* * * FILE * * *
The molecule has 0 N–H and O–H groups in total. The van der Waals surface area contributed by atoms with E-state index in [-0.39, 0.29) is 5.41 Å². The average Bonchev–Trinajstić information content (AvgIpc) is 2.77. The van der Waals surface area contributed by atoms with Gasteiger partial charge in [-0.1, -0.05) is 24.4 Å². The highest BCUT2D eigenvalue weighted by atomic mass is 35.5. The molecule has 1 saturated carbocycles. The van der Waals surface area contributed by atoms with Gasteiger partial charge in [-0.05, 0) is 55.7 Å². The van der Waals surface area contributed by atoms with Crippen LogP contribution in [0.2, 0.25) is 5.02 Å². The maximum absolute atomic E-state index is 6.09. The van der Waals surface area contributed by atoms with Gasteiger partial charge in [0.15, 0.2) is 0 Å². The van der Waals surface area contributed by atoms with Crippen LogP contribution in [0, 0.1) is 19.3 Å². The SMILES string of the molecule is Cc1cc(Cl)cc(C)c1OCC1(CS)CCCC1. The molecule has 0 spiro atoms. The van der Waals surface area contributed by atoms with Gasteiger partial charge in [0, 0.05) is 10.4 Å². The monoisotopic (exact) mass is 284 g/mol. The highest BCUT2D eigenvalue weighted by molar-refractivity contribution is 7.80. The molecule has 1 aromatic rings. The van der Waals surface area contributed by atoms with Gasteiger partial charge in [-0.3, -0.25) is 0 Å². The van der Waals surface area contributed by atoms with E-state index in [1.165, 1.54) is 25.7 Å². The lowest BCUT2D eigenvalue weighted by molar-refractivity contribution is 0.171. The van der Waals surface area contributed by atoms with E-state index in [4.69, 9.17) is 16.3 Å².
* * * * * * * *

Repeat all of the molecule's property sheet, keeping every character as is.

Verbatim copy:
The molecule has 0 N–H and O–H groups in total. The van der Waals surface area contributed by atoms with E-state index in [-0.39, 0.29) is 5.41 Å². The average Bonchev–Trinajstić information content (AvgIpc) is 2.77. The van der Waals surface area contributed by atoms with Gasteiger partial charge in [-0.1, -0.05) is 24.4 Å². The highest BCUT2D eigenvalue weighted by atomic mass is 35.5. The molecule has 1 saturated carbocycles. The van der Waals surface area contributed by atoms with Gasteiger partial charge in [-0.05, 0) is 55.7 Å². The van der Waals surface area contributed by atoms with Crippen LogP contribution in [0.2, 0.25) is 5.02 Å². The maximum absolute atomic E-state index is 6.09. The van der Waals surface area contributed by atoms with Gasteiger partial charge in [0.15, 0.2) is 0 Å². The van der Waals surface area contributed by atoms with Crippen LogP contribution in [0, 0.1) is 19.3 Å². The SMILES string of the molecule is Cc1cc(Cl)cc(C)c1OCC1(CS)CCCC1. The molecule has 0 spiro atoms. The van der Waals surface area contributed by atoms with Gasteiger partial charge in [0, 0.05) is 10.4 Å². The monoisotopic (exact) mass is 284 g/mol. The highest BCUT2D eigenvalue weighted by molar-refractivity contribution is 7.80. The molecule has 1 aromatic rings. The van der Waals surface area contributed by atoms with Gasteiger partial charge in [-0.3, -0.25) is 0 Å². The van der Waals surface area contributed by atoms with E-state index in [1.165, 1.54) is 25.7 Å². The lowest BCUT2D eigenvalue weighted by molar-refractivity contribution is 0.171. The van der Waals surface area contributed by atoms with E-state index in [4.69, 9.17) is 16.3 Å².